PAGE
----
Looking into Dada and Dadaism reminded me of other war-time art such as Vorticism and Blast. I think that the war and atmosphere of cultures surrounding it affected all these authors in similar nihilistic, disjointed ways. One of the first things that stood out to me was the way that both magazines manipulate their typography to show the disjointedness in their pieces and philosophy. I’m sure that there is more to be said about their relationship between Eliot, Blast, and 291, but I can only repeat what’s been said about the disjointedness affecting Eliot and his poetry. I relate this to Part II, A Game of Chess and the PTSD couple. But, I feel that’s a bit obvious. I’m interested in what comparisons to other parts of the texts other people could draw.
The Wikipedia article offers a link to Hugo Ball’s manifesto. His manifesto is similar to Vorticism, and Eliot, in the way they attempt to make their words on the page, have real significance and context: “I don’t want words that other people have invented. All the words are other people’s inventions. I want my own stuff, my own rhythm, and vowels and consonants too, matching the rhythm and all my own. If this pulsation is seven yards long.”
Tristan Tzara went on to write The Gas Heart as a dada play. The play was supposed to be a rebellion from the standard form and attempted to be something essentially new. Tzara had some similar thoughts on his play that Eliot had about The Waste Land. This is the same bullshit that Eliot did with The Waste Land later in his life referring to The Gas Heart by Tzara. The Wikipedia article about The Gas Heart says: “Tzara, whose own definition of the text described it as ‘a hoax,’ suggested that it would ‘satisfy only industrialized imbeciles who believe in men of genius,’ and argued that it offered ‘no technical innovation’.”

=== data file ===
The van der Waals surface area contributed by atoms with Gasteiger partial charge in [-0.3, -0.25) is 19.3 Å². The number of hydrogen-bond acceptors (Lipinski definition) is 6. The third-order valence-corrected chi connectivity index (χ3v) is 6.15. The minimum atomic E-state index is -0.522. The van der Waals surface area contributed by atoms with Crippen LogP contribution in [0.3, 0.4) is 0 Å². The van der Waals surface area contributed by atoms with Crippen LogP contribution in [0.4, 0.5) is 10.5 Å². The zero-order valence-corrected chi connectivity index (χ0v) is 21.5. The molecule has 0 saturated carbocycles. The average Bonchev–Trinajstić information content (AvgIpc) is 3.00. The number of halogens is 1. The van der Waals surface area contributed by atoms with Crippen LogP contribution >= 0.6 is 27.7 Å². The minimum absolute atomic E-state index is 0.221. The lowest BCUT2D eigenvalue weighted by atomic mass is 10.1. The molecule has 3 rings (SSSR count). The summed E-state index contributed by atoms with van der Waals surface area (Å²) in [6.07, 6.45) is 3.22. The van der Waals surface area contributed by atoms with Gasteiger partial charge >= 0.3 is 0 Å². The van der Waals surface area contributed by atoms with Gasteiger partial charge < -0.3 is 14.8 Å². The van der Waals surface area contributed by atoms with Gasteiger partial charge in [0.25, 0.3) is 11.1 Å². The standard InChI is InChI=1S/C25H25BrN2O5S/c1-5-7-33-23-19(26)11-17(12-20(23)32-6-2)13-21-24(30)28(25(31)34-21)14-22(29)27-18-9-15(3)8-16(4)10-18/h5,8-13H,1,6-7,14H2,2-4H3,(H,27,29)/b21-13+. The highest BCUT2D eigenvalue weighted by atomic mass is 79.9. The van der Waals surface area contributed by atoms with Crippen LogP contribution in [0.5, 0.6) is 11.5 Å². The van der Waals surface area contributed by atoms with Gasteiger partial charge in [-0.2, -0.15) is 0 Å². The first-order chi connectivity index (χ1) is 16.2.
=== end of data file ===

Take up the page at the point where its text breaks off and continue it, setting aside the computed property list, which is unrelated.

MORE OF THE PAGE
These similar elements manifest themselves in Dadaism, Vorticism, and Eliot. These elements are the real effects that the war had on culture. But, not just the war, in their rampage they also changed the perception of what art was perceived as well.